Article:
Still, when actually confronted by the entire 1,085-page white-clad destination looming up above me in the mists of my unallocated reading time like a distant and possibly unattainable mountain peak, I began to crave some reassurance. Could it be the critics were right and I was in danger of starting a long and arduous journey that turned out to lead nowhere ? Could it be that Michiko was right when she said it "reads like the sort of imitation of a Thomas Pynchon novel that a dogged but ungainly fan of this author’s might have written on quaaludes"?
I feel more confident now that I've read the thoughtful, appreciative review in the New York Review of Books by Luc Sante, who teaches writing and the history of photography at Bard College. He makes it clear it's no casual day trip.
Against the Day is a baggy monster of a book, sphinxlike and intimidating in its white wrappers, which are decorated with nothing but a seal containing an unintelligible glyph. It is appreciably longer than even Pynchon's longest previous books—nearly half again as big as Gravity's Rainbow (760 pages) or Mason & Dixon (773). Unlike Gravity's Rainbow, it does not have an easily describable subject, or one to which the average literary consumer is already attuned. Unlike Mason & Dixon it is not borne along by a couple of strong and affecting main characters. Its subject is slippery, mercurial, multifaceted, hard to explain, and nowhere near fashionable territory. Six or seven of its major characters are strong and affecting, but there are dozens of others here, and the story has so many branches and extensions, trunk lines and switchbacks and yards and sidings that characters regularly drop out for a few hundred pages at a stretch. It isn't always easy to remember who they are when they reappear.But Sante also makes it clear that he found the journey well worth the effort. Unlike earlier reviewers, who, in all fairness, may have been hampered by the fact the publisher didn't give them much time with such a huge book, he engages the book on its own terms and doesn't try to fit the book -- to its detriment, like a round peg into a square hole -- into a predetermined slot. He makes it clear that Pynchon is trying to do things most novelists aren't trying to do, and that perhaps it should not even be called a novel at all, except what else would you call it?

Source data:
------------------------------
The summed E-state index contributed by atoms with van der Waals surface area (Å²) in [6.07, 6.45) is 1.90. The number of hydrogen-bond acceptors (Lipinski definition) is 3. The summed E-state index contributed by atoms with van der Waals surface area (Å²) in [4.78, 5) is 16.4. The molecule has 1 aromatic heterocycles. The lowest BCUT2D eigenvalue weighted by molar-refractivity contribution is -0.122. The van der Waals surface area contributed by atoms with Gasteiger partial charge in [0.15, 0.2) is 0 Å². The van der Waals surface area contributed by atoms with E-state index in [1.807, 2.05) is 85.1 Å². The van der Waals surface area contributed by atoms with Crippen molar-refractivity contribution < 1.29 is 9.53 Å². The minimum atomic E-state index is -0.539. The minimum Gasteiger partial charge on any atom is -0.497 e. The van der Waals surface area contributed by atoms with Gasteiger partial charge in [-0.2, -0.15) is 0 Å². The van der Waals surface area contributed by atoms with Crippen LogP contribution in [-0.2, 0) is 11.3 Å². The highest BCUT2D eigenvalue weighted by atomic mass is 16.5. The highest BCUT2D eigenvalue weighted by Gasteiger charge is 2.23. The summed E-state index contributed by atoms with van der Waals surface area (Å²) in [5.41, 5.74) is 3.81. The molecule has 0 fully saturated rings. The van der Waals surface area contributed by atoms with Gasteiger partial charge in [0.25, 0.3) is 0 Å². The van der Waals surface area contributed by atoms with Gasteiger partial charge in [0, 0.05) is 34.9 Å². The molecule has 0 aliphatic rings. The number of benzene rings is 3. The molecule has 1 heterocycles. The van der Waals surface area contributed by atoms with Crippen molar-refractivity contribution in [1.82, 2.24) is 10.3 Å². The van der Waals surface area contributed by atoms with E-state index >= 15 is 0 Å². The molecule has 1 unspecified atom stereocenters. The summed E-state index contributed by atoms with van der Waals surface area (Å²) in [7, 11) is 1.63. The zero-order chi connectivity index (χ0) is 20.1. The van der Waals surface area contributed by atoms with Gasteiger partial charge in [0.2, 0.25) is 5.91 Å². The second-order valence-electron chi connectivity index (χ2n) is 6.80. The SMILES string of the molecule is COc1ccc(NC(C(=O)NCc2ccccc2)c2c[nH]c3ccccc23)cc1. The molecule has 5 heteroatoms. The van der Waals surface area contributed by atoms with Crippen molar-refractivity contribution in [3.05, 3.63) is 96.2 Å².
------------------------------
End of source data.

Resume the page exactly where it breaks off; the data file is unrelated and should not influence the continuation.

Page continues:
Pynchon's novels always have their own peculiar rhythm and logic, setting the reader in terrain that is continually shifting and thus requires an athletic suppleness of attention and mood. Digression is the constant, not the exception. Sequences that seem to follow the traditional order of novelistic development tend to fade into extended prose poems, which turn into pages of abstruse speculation, which then, just as the reader's eyes begin to glow with a semblance of comprehension, tumble into slapstick, sometimes involving song-and-dance routines. Ideas powerful enough to drive whole books are prodigally thrown away, while the most gratuitous passing notions are taken up and pursued to the point of exhaustion. Some sequential and organizational decisions may have been made with the use of dice, or yarrow stalks, or tea leaves. Very occasionally, Homer nods.
Pynchon thinks on a different scale from most novelists, to the point where you'd almost want to find another word for the sort of thing he does, since his books differ from most other novels the way a novel differs from a short story, in exponential rather than simply linear fashion. Pynchon's work has absorbed modernism and what has come after, but in its alternating cycles of jokes and doom, learning and carnality, slapstick and arcana, direct speech and poetic allusiveness, high language and low, it taps into something that goes back to the Elizabethans, who potentially addressed the entire world, made up of individuals with differing interests and capacities. He also thinks big because he is extremely American (like many of his fellow citizens, he is never so American as when traveling abroad). In this way he is reminiscent of the "millionaire ascetic" in Borges's story "Tlön, Uqbar, Orbis Tertius," who "declared that in America it was absurd to invent a country, and proposed the invention of a whole planet." Here, in Against the Day,by his own admission, he has made what "with a minor adjustment or two [is] what the world might be."Check out the rest of the review, which is worth reading in its entirety. Meanwhile, I'll be off to Pynchonland. The journey is going to take some time, as it's not the sort of book you read in a couple of nights. I suspect the voyage will take me far from my customary shores, but I'll try to send back an occasional message in a bottle, if they even have bottles where I'm going. UPDATE:SteelR is going me one better (see comments) and doing away with bottles altogether. He's reporting back with some sort of newfangled contraption called a blog: Blogging Pynchon -- "Day-by-Day Against the Day." Cool commentary, too. From yesterday's post: "Zeros and ones, cattle gates to logic gates, we shuffle and are sorted."
And if you'd like to read more by Sante, try his essay on language, "French Without Tears," which appeared in the Threepenny Review. It's an elegant reflection on French and English, each refracted through the medium of the other, by someone who came to America as a child in a French-speaking home of Belgian immigrants. (His comments on French puns inspired my title -- sorry, I just couldn't help myself.)
UPDATE: To find other posts in this series, type "Bottle Notes" into the box at the top of the page and click "Search this Blog." Use quotes.